Richard E. Nugent
|Richard Emmel Nugent|
December 12, 1902|
|Died||November 5, 1979(aged 76)|
|Service/branch||United States Air Force
United States Army Air Forces
United States Army Air Corps
United States Army
|Years of service||1924-1951|
|Commands held||XXIX Tactical Air Command|
|Awards|| Distinguished Service Medal
Legion of Merit
Richard Emmel Nugent (December 12, 1902 – November 5, 1979) was a lieutenant general in the United States Air Force who, among other positions, commanded the XXIX Tactical Air Command supporting the Ninth Army during World War II. His first five years of service as a second lieutenant were spent as a tank officer. In 1929 he transferred to the United States Army Air Corps during its five-year expansion program.
Of Nugent's 22-year career in the Air Corps, Army Air Forces and USAF, three were spent in career training and 19 years were in duty positions: four in operational units and commands, and 15 years in staff positions. 11 of those in staff positions were as a personnel specialist, and nearly ten in the Office of Chief of the Air Corps, the General Staff Corps, or Headquarters USAF.
While a major general in the Air Force Office of Personnel, Nugent was involved in the preparatory work, and instrumental in the creation and implementation of the plan, in integrating the Air Force in 1949 and 1950.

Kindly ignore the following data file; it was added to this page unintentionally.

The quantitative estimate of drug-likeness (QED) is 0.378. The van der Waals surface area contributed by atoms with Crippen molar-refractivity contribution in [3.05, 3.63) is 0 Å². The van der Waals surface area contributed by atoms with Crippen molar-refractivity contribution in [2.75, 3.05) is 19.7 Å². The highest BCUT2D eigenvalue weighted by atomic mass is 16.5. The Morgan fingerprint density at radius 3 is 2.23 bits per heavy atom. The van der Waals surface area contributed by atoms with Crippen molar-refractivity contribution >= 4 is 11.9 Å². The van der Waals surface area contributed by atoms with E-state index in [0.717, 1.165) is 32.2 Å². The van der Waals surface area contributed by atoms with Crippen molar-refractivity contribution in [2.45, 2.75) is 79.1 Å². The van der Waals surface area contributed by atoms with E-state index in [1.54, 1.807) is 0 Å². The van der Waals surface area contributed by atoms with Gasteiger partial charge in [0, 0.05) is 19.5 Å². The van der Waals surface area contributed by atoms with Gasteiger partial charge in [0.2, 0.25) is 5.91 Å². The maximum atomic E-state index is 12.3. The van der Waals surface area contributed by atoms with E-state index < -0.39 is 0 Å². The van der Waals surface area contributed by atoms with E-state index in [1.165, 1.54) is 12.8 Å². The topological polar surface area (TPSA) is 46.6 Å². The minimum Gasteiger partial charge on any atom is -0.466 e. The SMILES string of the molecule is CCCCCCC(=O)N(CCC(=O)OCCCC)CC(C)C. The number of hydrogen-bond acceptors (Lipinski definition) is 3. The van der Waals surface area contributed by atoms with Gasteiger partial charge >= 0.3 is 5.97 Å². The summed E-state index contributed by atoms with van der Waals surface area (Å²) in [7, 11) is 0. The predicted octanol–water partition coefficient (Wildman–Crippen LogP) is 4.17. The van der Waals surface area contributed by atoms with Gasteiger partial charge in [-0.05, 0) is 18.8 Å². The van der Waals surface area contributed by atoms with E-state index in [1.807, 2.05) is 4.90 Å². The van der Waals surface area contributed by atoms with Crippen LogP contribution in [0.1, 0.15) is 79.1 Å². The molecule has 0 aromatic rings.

Born in Altoona, Pennsylvania, he graduated from the United States Military Academy on June 12, 1924, and was commissioned as a second lieutenant in the infantry. After attending Tank School in 1925 he served in both the 17th Tank Battalion and on temporary duty with the school. From September 1, 1927, to February 25, 1929, he was stationed with the automotive division of the Ordnance Department at the Aberdeen Proving Ground, then was sent to Brooks Field, Texas, in March 1929 for primary flying school to obtain the rating required for permanent assignment to the Air Corps. He received his pilot's rating and commission of first lieutenant in the Air Corps on March 24, 1930.
In the Air Corps, 1st Lt. Nugent was posted to France Field, Panama Canal Zone, for flying duties with the 25th Bombardment Squadron, 7th Observation Squadron, and 44th Observation Squadron, all of the 6th Composite Group, between September 1930 and March 1932. He then had post duties, primarily as adjutant or operations officer, first at France Field until October 1932, then at Langley Field, Virginia, to August 1937. He served temporary duty as Adjutant, Eastern Zone of the Army Air Corps Mail Operation at Floyd Bennett and Mitchel Fields.